Economic & Equity Analysis of Centralized vs Decentralized TB Diagnosis
While TB testing has improved greatly in the past decades, there is still a need to improve equitable, accessible, cost-effective, and affordable diagnostic testing approaches for TB. This project investigates the impact of decentralized versus centralized diagnostic approaches on economic and health outcomes and equitable access from a health system and patient perspective. We looked at data from 4200 patients in two high burden countries (Mozambique and Tanzania) in an effort to perform a cost-effectiveness and a benefit incidence analysis, map needs, and carry out qualitative research.
Decentralized TB diagnostic algorithms will become increasingly feasible with the introduction of innovative diagnostic tests, such as the TrueNat test, which solves some of the bottlenecks by bringing the diagnostic system closer to patients in more peripheral clinics.
Parallel to this, the WHO recently recommended centralized assays for TB diagnosis that allows for multi-disease diagnosis (e.g., HIV, hepatitis) and high-throughput testing which could generate economies of scale. According to the WHO, such platforms could enhance system efficiency, provide cost savings, expand patient access, and ultimately improve quality of care.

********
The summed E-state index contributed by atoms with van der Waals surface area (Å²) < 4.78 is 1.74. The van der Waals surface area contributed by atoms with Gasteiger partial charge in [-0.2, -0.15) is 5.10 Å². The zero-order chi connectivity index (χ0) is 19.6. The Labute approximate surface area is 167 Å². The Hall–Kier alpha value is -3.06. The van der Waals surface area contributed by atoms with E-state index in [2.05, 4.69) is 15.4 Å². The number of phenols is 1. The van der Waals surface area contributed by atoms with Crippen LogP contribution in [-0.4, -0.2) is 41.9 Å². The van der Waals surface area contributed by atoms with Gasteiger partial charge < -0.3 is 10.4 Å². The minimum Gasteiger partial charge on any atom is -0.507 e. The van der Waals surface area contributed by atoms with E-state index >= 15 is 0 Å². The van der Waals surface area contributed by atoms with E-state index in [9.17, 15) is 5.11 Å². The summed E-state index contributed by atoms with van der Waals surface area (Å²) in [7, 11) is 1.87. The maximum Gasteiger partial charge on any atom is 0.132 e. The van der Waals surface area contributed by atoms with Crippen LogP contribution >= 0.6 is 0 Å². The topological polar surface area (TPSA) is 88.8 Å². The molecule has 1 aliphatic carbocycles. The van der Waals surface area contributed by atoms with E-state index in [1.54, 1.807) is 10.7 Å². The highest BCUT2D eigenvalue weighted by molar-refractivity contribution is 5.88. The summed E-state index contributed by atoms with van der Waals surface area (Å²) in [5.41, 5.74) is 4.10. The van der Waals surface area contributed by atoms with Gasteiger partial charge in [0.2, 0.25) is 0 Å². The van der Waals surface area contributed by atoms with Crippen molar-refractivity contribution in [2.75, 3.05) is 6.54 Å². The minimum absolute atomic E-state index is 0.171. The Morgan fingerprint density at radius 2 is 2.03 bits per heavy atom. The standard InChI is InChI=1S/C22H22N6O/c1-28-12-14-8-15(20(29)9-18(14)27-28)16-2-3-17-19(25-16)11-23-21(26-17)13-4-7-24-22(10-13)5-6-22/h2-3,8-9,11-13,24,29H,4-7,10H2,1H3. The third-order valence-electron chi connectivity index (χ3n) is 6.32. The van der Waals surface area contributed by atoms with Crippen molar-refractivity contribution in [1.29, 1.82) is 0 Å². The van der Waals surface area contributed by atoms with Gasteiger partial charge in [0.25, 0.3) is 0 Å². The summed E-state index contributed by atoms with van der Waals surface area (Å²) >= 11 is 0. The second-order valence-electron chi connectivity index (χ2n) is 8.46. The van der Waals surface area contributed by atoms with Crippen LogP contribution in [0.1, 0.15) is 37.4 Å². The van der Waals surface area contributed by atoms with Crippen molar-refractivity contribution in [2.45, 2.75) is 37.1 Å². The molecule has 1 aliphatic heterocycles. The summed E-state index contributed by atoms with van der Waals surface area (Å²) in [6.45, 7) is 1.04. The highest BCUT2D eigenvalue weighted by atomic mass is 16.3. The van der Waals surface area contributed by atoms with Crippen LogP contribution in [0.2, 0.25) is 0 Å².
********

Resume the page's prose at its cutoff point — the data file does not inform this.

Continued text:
These diagnostic advancements raise new questions about whether to pursue a centralized or decentralized strategy. To inform this decision making, this project provides the evidence required beyond clinical/diagnostic effectiveness, looking into relevant policy issues such as costs in relation to benefits, the potential for financial risk protection, equity in access to diagnostics and resulting care, and affordability of the technology at national level.
A qualitative evaluation of preferences of healthcare providers, patients, and decision makers for the implementation of decentralized TB testing is also ongoing as part of the CORE trial.
Tongue Swab Tuberculosis Diagnostic Yield Study
This highly pragmatic cross-sectional study evaluates diagnostic yield of tongue-swab based vs. sputum based molecular TB testing. Tongue-swab based TB testing is anticipated to enable penetration of molecular testing for TB to lower-level health facilities in high burden countries where affected patients most often first seek care. While preliminary results currently suggest a sensitivity deficit of swab-based testing vs. sputum-based testing, a potential increased diagnostic yield, would favour swab-based testing. By reflecting outcomes that can be expected in routine care this study can provide important evidence to potentially support WHO policy and country-level uptake of swab-based molecular tests.